Sunday, May 2, 2010

Gender Equality Through Children's Art

The edited version as in the title was published in Steven's Window, a column in the Weekender of The National newspaper of Papua New Guinea. Friday 16th April 2010, p.5.

PNG school girl's winning drawing in 2007.  Waigani Primary School in the National Capital District was chosen by the European Commission as the site to launch its Drawing Competition 2010. The competition is now in its fourth year. This year’s competition is based on the theme of Gender Equality. The competition was launched on March 08th, 2010 coinciding with the International Women’s Day.

The International Drawing Competition on gender equality has been conducted by the Commission since 2007 with great success. The competition aims to mobilize and raise the awareness of both children and adults around the issue of gender equality as well as giving EU Delegations the chance to involve the relevant national and local authorities in the planning and implementation of the competition, in close collaboration with local schools.

To have the competition made relevant to Papua New Guinean children the European Commission worked in partnership with the Department of Education’s National Literacy and Awareness Secretariat.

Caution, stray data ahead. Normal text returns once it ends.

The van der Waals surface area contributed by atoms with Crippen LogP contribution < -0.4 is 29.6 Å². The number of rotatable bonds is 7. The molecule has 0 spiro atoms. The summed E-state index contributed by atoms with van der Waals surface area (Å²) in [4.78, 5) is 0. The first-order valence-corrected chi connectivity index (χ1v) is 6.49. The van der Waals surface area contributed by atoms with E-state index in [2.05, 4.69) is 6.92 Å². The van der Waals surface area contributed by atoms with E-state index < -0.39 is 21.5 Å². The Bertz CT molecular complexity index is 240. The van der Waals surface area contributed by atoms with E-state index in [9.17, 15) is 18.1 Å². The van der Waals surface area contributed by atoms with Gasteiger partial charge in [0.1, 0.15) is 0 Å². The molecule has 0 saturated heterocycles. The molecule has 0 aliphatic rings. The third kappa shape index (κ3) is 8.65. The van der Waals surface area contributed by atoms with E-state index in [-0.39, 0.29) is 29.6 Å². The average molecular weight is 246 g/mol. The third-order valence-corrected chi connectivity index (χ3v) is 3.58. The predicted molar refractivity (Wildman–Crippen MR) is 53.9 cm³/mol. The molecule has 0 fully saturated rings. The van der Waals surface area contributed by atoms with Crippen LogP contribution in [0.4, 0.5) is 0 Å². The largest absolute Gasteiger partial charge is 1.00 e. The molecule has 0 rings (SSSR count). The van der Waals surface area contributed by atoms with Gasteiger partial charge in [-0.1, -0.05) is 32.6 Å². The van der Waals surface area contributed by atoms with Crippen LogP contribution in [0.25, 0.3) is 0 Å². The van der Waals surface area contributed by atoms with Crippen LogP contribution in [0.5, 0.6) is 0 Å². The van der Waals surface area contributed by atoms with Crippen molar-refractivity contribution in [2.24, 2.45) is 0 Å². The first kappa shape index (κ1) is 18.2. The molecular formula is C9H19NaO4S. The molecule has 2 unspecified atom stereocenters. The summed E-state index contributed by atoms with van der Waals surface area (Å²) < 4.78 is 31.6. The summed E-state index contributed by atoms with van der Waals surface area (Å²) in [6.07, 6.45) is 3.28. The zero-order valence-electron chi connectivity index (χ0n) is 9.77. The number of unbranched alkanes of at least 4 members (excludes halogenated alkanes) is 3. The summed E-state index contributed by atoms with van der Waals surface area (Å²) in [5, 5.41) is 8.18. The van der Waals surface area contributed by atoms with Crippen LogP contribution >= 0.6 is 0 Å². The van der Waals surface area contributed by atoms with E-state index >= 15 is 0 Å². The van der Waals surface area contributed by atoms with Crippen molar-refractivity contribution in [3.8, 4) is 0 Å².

Eight to ten year old children in developing countries are invited to express in a drawing vision on the theme of gender equality. This year’s theme proposes to reflect on how girls and boys, women and men, can together make the world a better place.

I was privileged to have witnessed the official launch of the competition at Waigani Primary School this year. I turned up at the school for the launch more out of curiosity than as an invited guest of the European Union. An extended invitation from Mr. Willie Jonduo, the Director of the National Literacy and Awareness Secretariat (NLAS), was reason enough to tag along for the launch of the drawing competition. I joined the official party without knowing the background of the European Union International Drawing Competition.

It was only later, after the launch and during the refreshment that I requested from Catherine Eminoni of the European Union office in Port Moresby to give me printed materials on the competition.

The European Union published a book written and illustrated by children in the 2007 competition. Benita Ferrero-Waldner, the Europeans Commissioner for External Relations and European Neighbourhood policy introduces the little booklet containing all the background information.

Ferer-Waldner’s introduction helped me to understand the history and background of the International Drawing Competition. She says: “We have made this little booklet for you. Take a good look at the beautiful drawings…They were made by girls and boys from all over the world; from Africa, Latin America, Asia, Europe and from an island in the Pacific Ocean.” The completion is so popular around the world.

One of PNG’s own daughters won the competition in 2007. Young Florence Adjouyniope Metta, 10 years old at that time from the Saint Francis Primary School of Koki, National Capital District won the competition. Florence drew a garden of men and women doing the same job. The caption to her drawing reads: In a garden in Papua New Guinea, a chief made man for woman and woman for man. He said we are all equal in everything we do and see”.